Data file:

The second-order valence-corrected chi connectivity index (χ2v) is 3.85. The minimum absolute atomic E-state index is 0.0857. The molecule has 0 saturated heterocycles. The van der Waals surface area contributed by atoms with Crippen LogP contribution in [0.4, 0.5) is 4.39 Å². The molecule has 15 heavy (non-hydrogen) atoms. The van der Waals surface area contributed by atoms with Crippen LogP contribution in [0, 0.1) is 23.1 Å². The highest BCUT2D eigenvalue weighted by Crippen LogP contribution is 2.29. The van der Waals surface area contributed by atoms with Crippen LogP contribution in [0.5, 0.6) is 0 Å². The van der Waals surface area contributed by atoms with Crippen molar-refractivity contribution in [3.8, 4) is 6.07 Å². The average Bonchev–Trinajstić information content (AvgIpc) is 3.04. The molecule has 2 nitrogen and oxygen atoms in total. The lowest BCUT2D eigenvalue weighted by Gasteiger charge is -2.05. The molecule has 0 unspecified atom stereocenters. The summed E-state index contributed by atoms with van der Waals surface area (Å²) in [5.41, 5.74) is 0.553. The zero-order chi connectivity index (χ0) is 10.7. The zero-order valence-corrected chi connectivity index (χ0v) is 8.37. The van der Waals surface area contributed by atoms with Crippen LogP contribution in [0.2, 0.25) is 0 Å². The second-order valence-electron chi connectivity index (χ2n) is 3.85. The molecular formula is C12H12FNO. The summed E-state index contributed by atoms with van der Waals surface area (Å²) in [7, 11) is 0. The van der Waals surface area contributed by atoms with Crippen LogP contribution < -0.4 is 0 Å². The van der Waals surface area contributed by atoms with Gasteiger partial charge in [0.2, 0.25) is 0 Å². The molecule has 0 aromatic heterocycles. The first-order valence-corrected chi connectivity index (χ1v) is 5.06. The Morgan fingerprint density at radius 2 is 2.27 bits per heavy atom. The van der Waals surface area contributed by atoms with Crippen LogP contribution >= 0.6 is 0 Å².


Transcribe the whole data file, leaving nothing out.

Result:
The second-order valence-corrected chi connectivity index (χ2v) is 3.85. The minimum absolute atomic E-state index is 0.0857. The molecule has 0 saturated heterocycles. The van der Waals surface area contributed by atoms with Crippen LogP contribution in [0.4, 0.5) is 4.39 Å². The molecule has 15 heavy (non-hydrogen) atoms. The van der Waals surface area contributed by atoms with Crippen LogP contribution in [0, 0.1) is 23.1 Å². The highest BCUT2D eigenvalue weighted by Crippen LogP contribution is 2.29. The van der Waals surface area contributed by atoms with Crippen LogP contribution in [0.5, 0.6) is 0 Å². The van der Waals surface area contributed by atoms with Crippen molar-refractivity contribution in [3.8, 4) is 6.07 Å². The average Bonchev–Trinajstić information content (AvgIpc) is 3.04. The molecule has 2 nitrogen and oxygen atoms in total. The lowest BCUT2D eigenvalue weighted by Gasteiger charge is -2.05. The molecule has 0 unspecified atom stereocenters. The summed E-state index contributed by atoms with van der Waals surface area (Å²) in [5.41, 5.74) is 0.553. The zero-order chi connectivity index (χ0) is 10.7. The zero-order valence-corrected chi connectivity index (χ0v) is 8.37. The van der Waals surface area contributed by atoms with Crippen LogP contribution in [0.2, 0.25) is 0 Å². The second-order valence-electron chi connectivity index (χ2n) is 3.85. The molecular formula is C12H12FNO. The summed E-state index contributed by atoms with van der Waals surface area (Å²) in [7, 11) is 0. The van der Waals surface area contributed by atoms with Crippen LogP contribution < -0.4 is 0 Å². The van der Waals surface area contributed by atoms with Gasteiger partial charge in [0.2, 0.25) is 0 Å². The molecule has 0 aromatic heterocycles. The first-order valence-corrected chi connectivity index (χ1v) is 5.06. The Morgan fingerprint density at radius 2 is 2.27 bits per heavy atom. The van der Waals surface area contributed by atoms with Crippen LogP contribution >= 0.6 is 0 Å².